In 1895, Frost married Elinor Miriam White, who became a major inspiration in his poetry until her death in 1938. The couple moved to England in 1912, after their New Hampshire farm failed, and it was abroad that Frost met and was influenced by such contemporary British poets as Edward Thomas, Rupert Brooke, and Robert Graves. While in England, Frost also established a friendship with the poet Ezra Pound, who helped to promote and publish his work.

By the time Frost returned to the United States in 1915, he had published two full-length collections, A Boy's Will and North of Boston, and his reputation was established. By the nineteen-twenties, he was the most celebrated poet in America, and with each new book—including New Hampshire (1923), A Further Range (1936), Steeple Bush (1947), and In the Clearing (1962)—his fame and honors (including four Pulitzer Prizes) increased.

Though his work is principally associated with the life and landscape of New England, and though he was a poet of traditional verse forms and metrics who remained steadfastly aloof from the poetic movements and fashions of his time, Frost is anything but a merely regional or minor poet. The author of searching and often dark meditations on universal themes, he is a quintessentially modern poet in his adherence to language as it is actually spoken, in the psychological complexity of his portraits, and in the degree to which his work is infused with layers of ambiguity and irony.

In a 1970 review of The Poetry of Robert Frost, the poet Daniel Hoffman describes Frost's early work as "the Puritan ethic turned astonishingly lyrical and enabled to say out loud the sources of its own delight in the world," and comments on Frost's career as The American Bard: "He became a national celebrity, our nearly official Poet Laureate, and a great performer in the tradition of that earlier master of the literary vernacular, Mark Twain."

About Frost, President John f. Kennedy said, "He has bequeathed his nation a body of imperishable verse from which Americans will forever gain joy and understanding."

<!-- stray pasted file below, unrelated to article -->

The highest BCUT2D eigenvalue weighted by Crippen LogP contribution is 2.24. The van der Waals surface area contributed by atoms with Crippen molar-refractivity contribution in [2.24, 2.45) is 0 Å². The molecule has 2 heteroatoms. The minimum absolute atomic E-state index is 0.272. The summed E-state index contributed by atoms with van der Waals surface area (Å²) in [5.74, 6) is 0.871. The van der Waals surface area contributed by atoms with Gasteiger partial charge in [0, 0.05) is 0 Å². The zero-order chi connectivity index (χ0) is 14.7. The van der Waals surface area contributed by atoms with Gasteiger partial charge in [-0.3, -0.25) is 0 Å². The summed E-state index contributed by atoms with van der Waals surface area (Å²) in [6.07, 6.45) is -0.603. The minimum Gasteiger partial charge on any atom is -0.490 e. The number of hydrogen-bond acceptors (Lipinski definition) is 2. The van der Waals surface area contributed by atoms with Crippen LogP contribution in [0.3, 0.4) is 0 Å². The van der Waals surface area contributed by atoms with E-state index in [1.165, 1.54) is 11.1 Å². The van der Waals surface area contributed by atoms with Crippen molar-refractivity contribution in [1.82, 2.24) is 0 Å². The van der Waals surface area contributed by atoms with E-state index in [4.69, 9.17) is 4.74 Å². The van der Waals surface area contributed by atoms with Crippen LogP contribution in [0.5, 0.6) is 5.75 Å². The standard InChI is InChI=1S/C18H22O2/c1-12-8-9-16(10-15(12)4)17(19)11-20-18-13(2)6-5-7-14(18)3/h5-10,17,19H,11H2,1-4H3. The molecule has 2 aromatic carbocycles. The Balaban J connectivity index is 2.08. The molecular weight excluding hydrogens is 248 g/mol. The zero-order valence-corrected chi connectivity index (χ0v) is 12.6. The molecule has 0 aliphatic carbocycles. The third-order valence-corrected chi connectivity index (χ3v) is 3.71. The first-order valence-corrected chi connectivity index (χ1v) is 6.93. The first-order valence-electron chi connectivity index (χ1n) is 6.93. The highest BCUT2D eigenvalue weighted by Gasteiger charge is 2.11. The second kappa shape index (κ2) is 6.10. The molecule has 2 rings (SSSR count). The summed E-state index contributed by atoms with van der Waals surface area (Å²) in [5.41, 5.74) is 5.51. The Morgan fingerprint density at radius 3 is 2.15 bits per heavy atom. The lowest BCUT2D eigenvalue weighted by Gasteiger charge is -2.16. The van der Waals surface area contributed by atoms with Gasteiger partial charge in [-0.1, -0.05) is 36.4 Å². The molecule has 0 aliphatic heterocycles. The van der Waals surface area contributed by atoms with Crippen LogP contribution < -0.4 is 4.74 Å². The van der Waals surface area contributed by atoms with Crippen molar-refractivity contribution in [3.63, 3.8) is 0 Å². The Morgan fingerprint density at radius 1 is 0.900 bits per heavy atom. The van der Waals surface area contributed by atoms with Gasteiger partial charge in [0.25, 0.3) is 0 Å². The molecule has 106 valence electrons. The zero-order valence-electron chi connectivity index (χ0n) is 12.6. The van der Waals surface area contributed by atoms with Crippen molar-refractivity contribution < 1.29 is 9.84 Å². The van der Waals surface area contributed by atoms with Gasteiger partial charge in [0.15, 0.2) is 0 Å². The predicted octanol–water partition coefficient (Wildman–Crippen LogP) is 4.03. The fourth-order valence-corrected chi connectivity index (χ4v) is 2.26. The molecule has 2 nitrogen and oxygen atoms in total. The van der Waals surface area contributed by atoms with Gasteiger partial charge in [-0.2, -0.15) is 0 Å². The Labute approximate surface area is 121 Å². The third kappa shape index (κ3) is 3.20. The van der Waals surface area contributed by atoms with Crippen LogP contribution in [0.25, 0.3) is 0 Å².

Robert Frost lived and taught for many years in Massachusetts and Vermont, and died in Boston on January 29, 1963.


*Biography from Poets.org

April 22, 2010

Colorado Reigns

It's raining in Colorado today, and it's utterly mystifying. Her gray skies can hardly produce a feeling of depression in me. In fact, the depth of my rapture before her raining skies can't be articulated, and it chases away every notion or prospect of gloom. Rain is, without qualification, my favorite weather of all- world without end ...


Their Version:

Rain, rain, go away
Come again some other
day
We want to go outside and play
Come again some other day

My Version:

Rain, rain, come my way
Saturate this sunny day
Mystic is thy color gray
Saturate this sunny day

April 20, 2010

Eyjafjallajokull*


Eyjafjallajokull

What quarrel can I have with her
Who blackens all those lovely skies? --
Let all her heated belly quake,
And let her plumes the world surprise!
She's violent, yes, I understand,
But she's to me creative strife:
That molten heart that molds our world
Contributes to my very life.

So let her fill the ocean sky
With chalky pitch and billows grey,
For all it is to me is art
Displayed on Iceland's darkened day.

-jwm


*pronounced: aye - ya - fyah - dla - jow - kudl

April 17, 2010

Green Trees- Short Poem by my Daughter



Green, green trees
So, so beautiful
So much as the world is beautiful

I think trees are the best


- chelle -

April 14, 2010

The Lilies

What marvelous symbols there be
Of heaven and its Highest Jewel-
A living ode to Yahweh's rule
Inscribed on every thing we see.

See, Nature's but a shadow cast-
A cloak, a shroud, a second light-
A medium for inner sight
That speaks of all His kingdom vast.

Her objects to His realm are wed,
And we can see her nuptial band:
That signature upon her hand
That speaks to every vow He said.

So stroll, dear poet, cheerfully
Amidst the lilies of the field,
And where He shows His symbols yield,
And contemplate them carefully.

-jwm

April 13, 2010

Kierkegaard Parable: The Poet

What is a poet? An unhappy man who in his heart harbors a deep anguish, but whose lips are so fashioned that the moans and cries which pass over them are transformed into ravishing music. His fate is like that of the unfortunate victims whom the tyrant Phalaris imprisoned in a brazen bull, and slowly tortured over a steady fire; their cries could not reach the tyrant's ears so as to strike terror into his heart; when they reached his ears they sounded like sweet music. And men crowd around the poet and say to him, "Sing for us soon again"—which is as much as to say, "May new sufferings torment your soul, but may your lips be fashioned as before; for the cries would only distress us, but the music, the music, is delightful.

Any thoughts ....

Selected from one of Kierkegaard's more well known works, Either/Or.

April 12, 2010

'Til Jesus Leads